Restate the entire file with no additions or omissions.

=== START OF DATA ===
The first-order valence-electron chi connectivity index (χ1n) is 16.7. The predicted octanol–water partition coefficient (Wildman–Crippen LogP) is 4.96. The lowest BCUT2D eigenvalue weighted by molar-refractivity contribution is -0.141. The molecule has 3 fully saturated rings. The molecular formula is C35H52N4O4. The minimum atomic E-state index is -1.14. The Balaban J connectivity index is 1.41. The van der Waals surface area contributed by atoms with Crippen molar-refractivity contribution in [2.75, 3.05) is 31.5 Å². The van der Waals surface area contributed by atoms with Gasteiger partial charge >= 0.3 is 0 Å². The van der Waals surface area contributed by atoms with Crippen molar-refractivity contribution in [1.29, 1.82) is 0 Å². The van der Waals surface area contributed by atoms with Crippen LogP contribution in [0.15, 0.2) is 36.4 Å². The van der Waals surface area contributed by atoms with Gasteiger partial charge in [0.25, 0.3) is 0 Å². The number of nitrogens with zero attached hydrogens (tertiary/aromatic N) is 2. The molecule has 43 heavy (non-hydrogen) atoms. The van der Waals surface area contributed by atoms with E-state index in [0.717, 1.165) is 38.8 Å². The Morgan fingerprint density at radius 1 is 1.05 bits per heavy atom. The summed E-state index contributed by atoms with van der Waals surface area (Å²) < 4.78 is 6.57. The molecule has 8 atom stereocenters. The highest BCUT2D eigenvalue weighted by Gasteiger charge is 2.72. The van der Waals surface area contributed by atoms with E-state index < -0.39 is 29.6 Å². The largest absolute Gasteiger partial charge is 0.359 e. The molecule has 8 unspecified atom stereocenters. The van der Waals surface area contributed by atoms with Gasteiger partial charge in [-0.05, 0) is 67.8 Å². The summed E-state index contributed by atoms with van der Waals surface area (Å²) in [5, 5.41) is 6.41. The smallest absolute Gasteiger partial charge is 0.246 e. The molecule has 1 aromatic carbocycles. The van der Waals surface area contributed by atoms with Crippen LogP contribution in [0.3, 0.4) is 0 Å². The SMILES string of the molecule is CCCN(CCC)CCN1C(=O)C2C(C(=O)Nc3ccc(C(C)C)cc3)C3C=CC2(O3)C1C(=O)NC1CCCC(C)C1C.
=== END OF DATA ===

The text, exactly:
The first-order valence-electron chi connectivity index (χ1n) is 16.7. The predicted octanol–water partition coefficient (Wildman–Crippen LogP) is 4.96. The lowest BCUT2D eigenvalue weighted by molar-refractivity contribution is -0.141. The molecule has 3 fully saturated rings. The molecular formula is C35H52N4O4. The minimum atomic E-state index is -1.14. The Balaban J connectivity index is 1.41. The van der Waals surface area contributed by atoms with Crippen molar-refractivity contribution in [2.75, 3.05) is 31.5 Å². The van der Waals surface area contributed by atoms with Gasteiger partial charge >= 0.3 is 0 Å². The van der Waals surface area contributed by atoms with Crippen molar-refractivity contribution in [1.29, 1.82) is 0 Å². The van der Waals surface area contributed by atoms with Crippen LogP contribution in [0.15, 0.2) is 36.4 Å². The van der Waals surface area contributed by atoms with Gasteiger partial charge in [0.25, 0.3) is 0 Å². The number of nitrogens with zero attached hydrogens (tertiary/aromatic N) is 2. The molecule has 43 heavy (non-hydrogen) atoms. The van der Waals surface area contributed by atoms with E-state index in [0.717, 1.165) is 38.8 Å². The Morgan fingerprint density at radius 1 is 1.05 bits per heavy atom. The summed E-state index contributed by atoms with van der Waals surface area (Å²) < 4.78 is 6.57. The molecule has 8 atom stereocenters. The highest BCUT2D eigenvalue weighted by Gasteiger charge is 2.72. The van der Waals surface area contributed by atoms with E-state index < -0.39 is 29.6 Å². The largest absolute Gasteiger partial charge is 0.359 e. The molecule has 8 unspecified atom stereocenters. The van der Waals surface area contributed by atoms with Gasteiger partial charge in [-0.05, 0) is 67.8 Å². The summed E-state index contributed by atoms with van der Waals surface area (Å²) in [5, 5.41) is 6.41. The smallest absolute Gasteiger partial charge is 0.246 e. The molecule has 1 aromatic carbocycles. The van der Waals surface area contributed by atoms with Crippen LogP contribution in [0.3, 0.4) is 0 Å². The SMILES string of the molecule is CCCN(CCC)CCN1C(=O)C2C(C(=O)Nc3ccc(C(C)C)cc3)C3C=CC2(O3)C1C(=O)NC1CCCC(C)C1C.